In a week from now Jashn-e-Azadi will screen in New York at the MIACC 09 – Mahindra Indo-American Arts Council Film Festival – which describes itself as “New York’s Indian Film Festival”. The film will be screened as part of IN FRAME: KASHMIR a Sidebar Program of MIACC 09, organised in collaboration with Alwan for the Arts & 3rd i NY Monthly Collaborative Screening of Arab & South Asian Cinema.
“From fictional narratives to documentary, from feature films for the big screen to multi-media and short films on the web, the complexities of Kashmir as investigated and interpreted by filmmakers in India and in the US. MIAAC09 presents a special focus on Kashmir.
In addition to the screenings below, IN FRAME: KASHMIR will include the screening of Santosh Sivan’s Tahaan, Onir’s short film Omar, and a video installation at Aicon Gallery of MTV Iggy’s short films from their Change: Kashmir media initiative, and Parthiv Shah’s single-channel work, Barbed Wires and Beautiful Skies. A special panel discussion, Kashmir on Film, will take place at NYU Tisch School of the Arts.
Sanjay Kak will also be part of a panel discussion Kashmir on Film at NYU Tisch School, in the MIAAC@NYU series ‘Discussions on the Art, Culture and Politics of Indian Cinema’.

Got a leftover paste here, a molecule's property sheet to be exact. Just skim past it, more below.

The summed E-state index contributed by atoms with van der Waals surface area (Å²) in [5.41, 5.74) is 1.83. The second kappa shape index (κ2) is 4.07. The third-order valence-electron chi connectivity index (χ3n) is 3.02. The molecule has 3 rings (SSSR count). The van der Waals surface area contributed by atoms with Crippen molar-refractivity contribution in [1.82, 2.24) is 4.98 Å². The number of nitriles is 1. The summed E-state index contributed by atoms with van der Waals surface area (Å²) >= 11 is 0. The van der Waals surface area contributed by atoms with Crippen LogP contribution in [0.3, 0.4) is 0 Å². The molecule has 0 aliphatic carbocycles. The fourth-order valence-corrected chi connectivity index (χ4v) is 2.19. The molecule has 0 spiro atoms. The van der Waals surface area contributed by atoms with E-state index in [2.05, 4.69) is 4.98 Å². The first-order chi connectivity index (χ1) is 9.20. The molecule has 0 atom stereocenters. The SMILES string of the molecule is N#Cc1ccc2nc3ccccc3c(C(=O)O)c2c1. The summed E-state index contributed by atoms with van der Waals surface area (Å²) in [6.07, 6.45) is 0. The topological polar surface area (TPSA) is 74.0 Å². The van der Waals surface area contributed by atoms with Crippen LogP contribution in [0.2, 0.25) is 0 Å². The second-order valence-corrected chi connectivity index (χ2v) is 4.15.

November also has other campus screenings of Jashn-e-Azadi in the US: at Bryn Mawr College on Nov 10, and at The Center for Place, Culture and Politics, CUNY Graduate Center on Nov 16.
Considering the film has been around for a while, this has been an unexpectedly busy time for screening events: in New Delhi, we had screening/discussions at Jawaharlal Nehru University (School of Social Sciences) and at the Delhi School of Economics (Dept of Sociology). Last month there was a discussion around the film at the Kamala Nehru College, Delhi University, and a screening at the Film & Television Institute of India, Pune, part of the Persistence Resistence festival organised by Magic Lantern Foundation.
And on Dec 6, there will be a screening at Patna, as part of the cultural festival organised by Jan Sanskriti Manch… plenty.